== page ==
neuroplasticity

(redirected from Cortical plasticity)
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Related to Cortical plasticity: Neuroplasticity

neuroplasticity

(no͝or′ō-plăs-tĭs′ĭ-tē, nyo͝or′-)
n.
The ability of the brain to change in structure or function in response to experience.

neu′ro·plas′tic (-plăs′tĭk) adj.

neuroplasticity

[-plastis′itē]
the capacity of the nervous system for adaptation or regeneration after trauma.

neuroplasticity

(nūr″ō-plăs-tĭs′ĭ-tē)
The ability of the nervous system to adapt to trauma or disease; the ability of nerve cells to grow and form new connections to other neurons.
References in periodicals archive ?
The study concluded that the observed signal changes, shown in fMRI scans following the intervention, were the result of cortical plasticity.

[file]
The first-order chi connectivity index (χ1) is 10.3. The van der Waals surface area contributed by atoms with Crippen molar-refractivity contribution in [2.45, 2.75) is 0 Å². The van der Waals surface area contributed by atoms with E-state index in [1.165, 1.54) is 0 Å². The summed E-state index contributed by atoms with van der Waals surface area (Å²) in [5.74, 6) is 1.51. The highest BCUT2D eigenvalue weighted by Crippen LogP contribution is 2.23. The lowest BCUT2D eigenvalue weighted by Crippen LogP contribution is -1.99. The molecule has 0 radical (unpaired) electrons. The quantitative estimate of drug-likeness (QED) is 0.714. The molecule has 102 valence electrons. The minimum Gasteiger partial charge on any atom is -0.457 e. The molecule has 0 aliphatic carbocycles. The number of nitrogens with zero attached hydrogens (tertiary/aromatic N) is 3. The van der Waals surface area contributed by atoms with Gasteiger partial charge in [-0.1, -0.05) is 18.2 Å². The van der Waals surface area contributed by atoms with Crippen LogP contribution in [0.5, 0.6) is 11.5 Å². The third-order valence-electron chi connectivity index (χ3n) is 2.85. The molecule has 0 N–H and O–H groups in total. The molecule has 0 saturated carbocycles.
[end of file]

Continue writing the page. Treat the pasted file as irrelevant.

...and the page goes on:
Massed practice versus massed practice with stimulation: effects on upper extremity function and cortical plasticity in individuals with incomplete cervical spinal cord injury.
In the present study, we have selected this classic behavioral paradigm to test the hypothesis that cortical plasticity will begin to fail at a lower neurotoxicant dose than will the gross maturation of cortex.
Mechanisms of sleep-dependent consolidation of cortical plasticity, Marcos Frank
The team used an animal model of cortical plasticity - the making and breaking of neural connections in response to life experiences.
For example, the University of Texas researchers' work focuses on the imaging of changes in cortical plasticity as a function of impairment severity in children with cerebral palsy.
For the study, the researchers used an experimental model of cortical plasticity - the rearrangement of neural connections in response to life experiences.
The potential for affecting cortical plasticity in patients with chronic aphasia to enhance speech-language therapy outcomes is exciting for the field of speech and language pathology and for stroke rehabilitation in general.